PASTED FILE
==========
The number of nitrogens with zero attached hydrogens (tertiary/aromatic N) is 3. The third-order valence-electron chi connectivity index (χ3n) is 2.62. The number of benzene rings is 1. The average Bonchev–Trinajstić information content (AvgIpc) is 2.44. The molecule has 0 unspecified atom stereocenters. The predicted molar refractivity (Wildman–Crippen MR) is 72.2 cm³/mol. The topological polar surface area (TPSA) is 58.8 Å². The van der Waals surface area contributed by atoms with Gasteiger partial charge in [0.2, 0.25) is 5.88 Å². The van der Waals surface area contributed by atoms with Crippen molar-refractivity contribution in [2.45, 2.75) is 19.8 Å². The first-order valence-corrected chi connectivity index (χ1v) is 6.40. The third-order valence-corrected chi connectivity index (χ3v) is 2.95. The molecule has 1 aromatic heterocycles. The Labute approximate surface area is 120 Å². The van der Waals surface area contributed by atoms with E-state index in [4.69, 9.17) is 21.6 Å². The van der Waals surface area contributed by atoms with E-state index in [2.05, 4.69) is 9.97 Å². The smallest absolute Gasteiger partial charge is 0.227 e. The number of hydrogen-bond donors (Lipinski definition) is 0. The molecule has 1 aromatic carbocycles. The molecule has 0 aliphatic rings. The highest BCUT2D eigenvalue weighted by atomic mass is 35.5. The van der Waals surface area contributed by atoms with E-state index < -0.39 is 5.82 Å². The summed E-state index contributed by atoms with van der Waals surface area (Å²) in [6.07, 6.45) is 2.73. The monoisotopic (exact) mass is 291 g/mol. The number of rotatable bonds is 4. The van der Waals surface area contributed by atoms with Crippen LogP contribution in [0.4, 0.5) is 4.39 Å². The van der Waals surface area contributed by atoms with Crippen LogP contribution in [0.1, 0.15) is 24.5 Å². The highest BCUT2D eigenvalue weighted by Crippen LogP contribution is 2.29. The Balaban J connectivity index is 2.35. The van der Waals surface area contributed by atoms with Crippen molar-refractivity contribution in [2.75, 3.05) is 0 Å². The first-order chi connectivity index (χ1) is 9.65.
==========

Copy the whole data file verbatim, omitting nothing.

The number of nitrogens with zero attached hydrogens (tertiary/aromatic N) is 3. The third-order valence-electron chi connectivity index (χ3n) is 2.62. The number of benzene rings is 1. The average Bonchev–Trinajstić information content (AvgIpc) is 2.44. The molecule has 0 unspecified atom stereocenters. The predicted molar refractivity (Wildman–Crippen MR) is 72.2 cm³/mol. The topological polar surface area (TPSA) is 58.8 Å². The van der Waals surface area contributed by atoms with Gasteiger partial charge in [0.2, 0.25) is 5.88 Å². The van der Waals surface area contributed by atoms with Crippen molar-refractivity contribution in [2.45, 2.75) is 19.8 Å². The first-order valence-corrected chi connectivity index (χ1v) is 6.40. The third-order valence-corrected chi connectivity index (χ3v) is 2.95. The molecule has 1 aromatic heterocycles. The Labute approximate surface area is 120 Å². The van der Waals surface area contributed by atoms with E-state index in [4.69, 9.17) is 21.6 Å². The van der Waals surface area contributed by atoms with E-state index in [2.05, 4.69) is 9.97 Å². The smallest absolute Gasteiger partial charge is 0.227 e. The number of hydrogen-bond donors (Lipinski definition) is 0. The molecule has 1 aromatic carbocycles. The molecule has 0 aliphatic rings. The highest BCUT2D eigenvalue weighted by atomic mass is 35.5. The van der Waals surface area contributed by atoms with E-state index < -0.39 is 5.82 Å². The summed E-state index contributed by atoms with van der Waals surface area (Å²) in [6.07, 6.45) is 2.73. The monoisotopic (exact) mass is 291 g/mol. The number of rotatable bonds is 4. The van der Waals surface area contributed by atoms with Crippen LogP contribution in [0.4, 0.5) is 4.39 Å². The van der Waals surface area contributed by atoms with Crippen LogP contribution in [0.1, 0.15) is 24.5 Å². The highest BCUT2D eigenvalue weighted by Crippen LogP contribution is 2.29. The Balaban J connectivity index is 2.35. The van der Waals surface area contributed by atoms with Crippen molar-refractivity contribution in [2.75, 3.05) is 0 Å². The first-order chi connectivity index (χ1) is 9.65.